Appearing to both float above and disappear into the land, this Tāwharanui holiday home is a place of tension and beauty.
It was a trip to Sri Lanka that inspired the creation of this country home. The owners, Simon and Liz, visited that country in 2014 and were taken with the architecture of tropical modernism maestro, Geoffrey Bawa. Years later, they met with their architect, Wendy Shacklock, to see what she might design to put in a paddock they’d purchased in Tāwharanui, north of Auckland. Shacklock had also been to Sri Lanka and seen the best of Bawa’s groundbreaking architecture.
“It was great that we had Sri Lanka in common — I understood,” says Shacklock. “[Bawa’s] work is cross-cultural; beautiful houses that are about being in the landscape. Rocks and things are brought into the houses, which was groundbreaking in his time.”
Inspired, Shacklock, who has been creating subtly beautiful residential architecture for more than 25 years, imagined two buildings on the land. The main house would have a dramatic roof pitch that floated above the home. There would be glass everywhere, to make visitors feel as if they were in the landscape, even when inside.
However, the dwellings also had to be sympathetic to the rural New Zealand context.
“Siting the place was one of the big things,” explains Wendy, who has designed two other houses for the owners. “We needed maximum exposure to the north to make the house as passive as possible, but to maximise the view to the south. I slightly angled the buildings to follow the natural contours of the land.”
The house needed protection from the wind and privacy from the road, so Shacklock brought it down from the ridgeline and nestled it into the hill. As a consequence, the views of Kawau make you feel as if the island is almost within arm’s reach. The dwelling can’t be seen from the water below, so beautifully does it disappear into the topography.
“The forms as you see them from the road are referencing the architectural heritage of the area,” Shacklock tells us. “I wanted them to be quiet, sort of like sheds. The annex is supposed to feel like a utility shed as opposed to the main, elegant space.”
It’s the annex you see first when arriving at the property; pavers signal the way past it to the main abode.
“I quite like the tension between the two buildings as you cross the car park and into the private courtyard,” Shacklock adds.
Entrance to the larger dwelling is through an indoor-outdoor dining pavilion that is designed to be an informal entrance and a transitional shelter that can be opened up completely, or closed, on both sides. In here, the walls and floors are a continuation of the exterior decking. In fact, the sustainable garapa decking is everywhere: the kitchen cabinetry, all internal doors, and panelling in the hallways and bedrooms.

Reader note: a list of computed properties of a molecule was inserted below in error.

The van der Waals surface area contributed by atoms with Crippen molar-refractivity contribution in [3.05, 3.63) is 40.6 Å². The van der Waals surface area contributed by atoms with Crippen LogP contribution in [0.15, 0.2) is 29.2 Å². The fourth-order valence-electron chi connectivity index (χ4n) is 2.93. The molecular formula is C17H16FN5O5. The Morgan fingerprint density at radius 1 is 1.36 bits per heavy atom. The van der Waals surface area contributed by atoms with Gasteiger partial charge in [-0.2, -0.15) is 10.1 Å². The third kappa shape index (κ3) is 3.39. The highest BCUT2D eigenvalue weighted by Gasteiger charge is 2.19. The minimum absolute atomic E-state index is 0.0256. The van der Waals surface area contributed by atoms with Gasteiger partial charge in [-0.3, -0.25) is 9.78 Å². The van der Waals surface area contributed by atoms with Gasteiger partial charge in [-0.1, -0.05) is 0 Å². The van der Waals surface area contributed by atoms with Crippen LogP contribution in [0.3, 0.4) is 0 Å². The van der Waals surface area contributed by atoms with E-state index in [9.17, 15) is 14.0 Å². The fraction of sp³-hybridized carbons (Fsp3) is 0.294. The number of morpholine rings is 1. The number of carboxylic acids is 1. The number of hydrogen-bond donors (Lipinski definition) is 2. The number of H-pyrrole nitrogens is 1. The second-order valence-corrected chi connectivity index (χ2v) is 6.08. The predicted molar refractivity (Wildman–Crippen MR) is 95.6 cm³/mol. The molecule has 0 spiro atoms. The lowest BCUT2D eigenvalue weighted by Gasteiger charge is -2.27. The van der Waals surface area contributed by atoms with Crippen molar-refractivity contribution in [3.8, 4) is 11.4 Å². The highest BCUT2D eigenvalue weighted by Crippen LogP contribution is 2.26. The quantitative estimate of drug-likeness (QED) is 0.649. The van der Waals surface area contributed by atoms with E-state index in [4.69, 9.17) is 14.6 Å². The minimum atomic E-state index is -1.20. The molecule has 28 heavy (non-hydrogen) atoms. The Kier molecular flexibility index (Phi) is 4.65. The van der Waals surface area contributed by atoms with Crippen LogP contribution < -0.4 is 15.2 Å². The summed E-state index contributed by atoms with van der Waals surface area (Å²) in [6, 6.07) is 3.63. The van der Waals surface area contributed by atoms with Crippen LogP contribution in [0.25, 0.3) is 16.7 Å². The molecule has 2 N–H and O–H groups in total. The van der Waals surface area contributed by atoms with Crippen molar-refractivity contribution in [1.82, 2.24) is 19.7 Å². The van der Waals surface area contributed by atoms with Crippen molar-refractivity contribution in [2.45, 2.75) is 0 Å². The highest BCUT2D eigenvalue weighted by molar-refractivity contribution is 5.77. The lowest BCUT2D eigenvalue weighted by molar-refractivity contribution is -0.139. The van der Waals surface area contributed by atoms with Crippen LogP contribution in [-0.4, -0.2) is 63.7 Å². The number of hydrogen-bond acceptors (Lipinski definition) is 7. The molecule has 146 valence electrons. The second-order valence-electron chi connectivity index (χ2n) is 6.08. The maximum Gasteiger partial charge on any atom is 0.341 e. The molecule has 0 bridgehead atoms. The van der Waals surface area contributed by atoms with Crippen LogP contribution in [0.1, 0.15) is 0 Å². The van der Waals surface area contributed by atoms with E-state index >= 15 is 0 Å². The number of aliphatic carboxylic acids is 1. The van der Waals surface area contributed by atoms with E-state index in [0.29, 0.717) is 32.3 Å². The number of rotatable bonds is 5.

The suspended roof floats the full length of this building, which houses two bedrooms, a cosy kitchen/living room, two bathrooms, and a powder room. The spaces are moderate in scale, but decked on both sides, which further blurs the line between interior and exterior. The bathroom has floor-to-ceiling glazing out to the views, as does the master bedroom.
“We wanted to have openness in the bathrooms,” says Simon, who favours open-air showers and al fresco toothbrushing each morning. “The sunrise is just amazing from the bedroom. By 8am, the sun has come around and it’s so hot you have to get out of bed. It’s a lovely room.”
The material palette throughout the home is soft: polished concrete floors in mid-grey, beech veneer ply on the ceilings, and that warm, honeyed garapa. In the kitchen, porcelain screens hide shallow cupboards behind the cooktop, and a series of circular pendant lights by Henge send gentle light downwards and upwards.
Cross the courtyard, which includes a pool and a barbecue area, and you’re back at the two-bedroomed guest annex.
“The reason you go out of the city is to be outside; for guests, they have to go outside to go to bed and they have to engage with the outdoors,” says Wendy. “That’s why I like separate buildings. The last thing you want to do is go somewhere like here and feel like you’re in a suburban house.”
To make the house as sustainable as possible — something the owners were concerned about — rainwater is collected and stored, and septic and storm-water systems have been installed.
A pond at the bottom of the site modulates water flow to the wetlands in the lower valley. Inside, minimal heating is required because of the penetration of winter sun, exposed concrete flooring, double glazing, and extra insulation. Cooling in summer is achieved through large overhangs and natural ventilation.
“We were after a house that isn’t just a holiday house, but can transition to a more permanent home eventually,” says Simon, who has created an olive and lime orchard next to the 250m² home and has established rock gardens and vegetable gardens onsite.
“As a result of that, it was about making sure it’s a suitable quality and fit our needs as our family develops.”
For Shacklock, it’s the quiet, calm mood that makes the project successful.
“For me, it’s always the feeling. A house has to be more than just a view. So, once you’ve achieved the practical things, it’s about trying to get some depth. It’s about making it feel timeless.”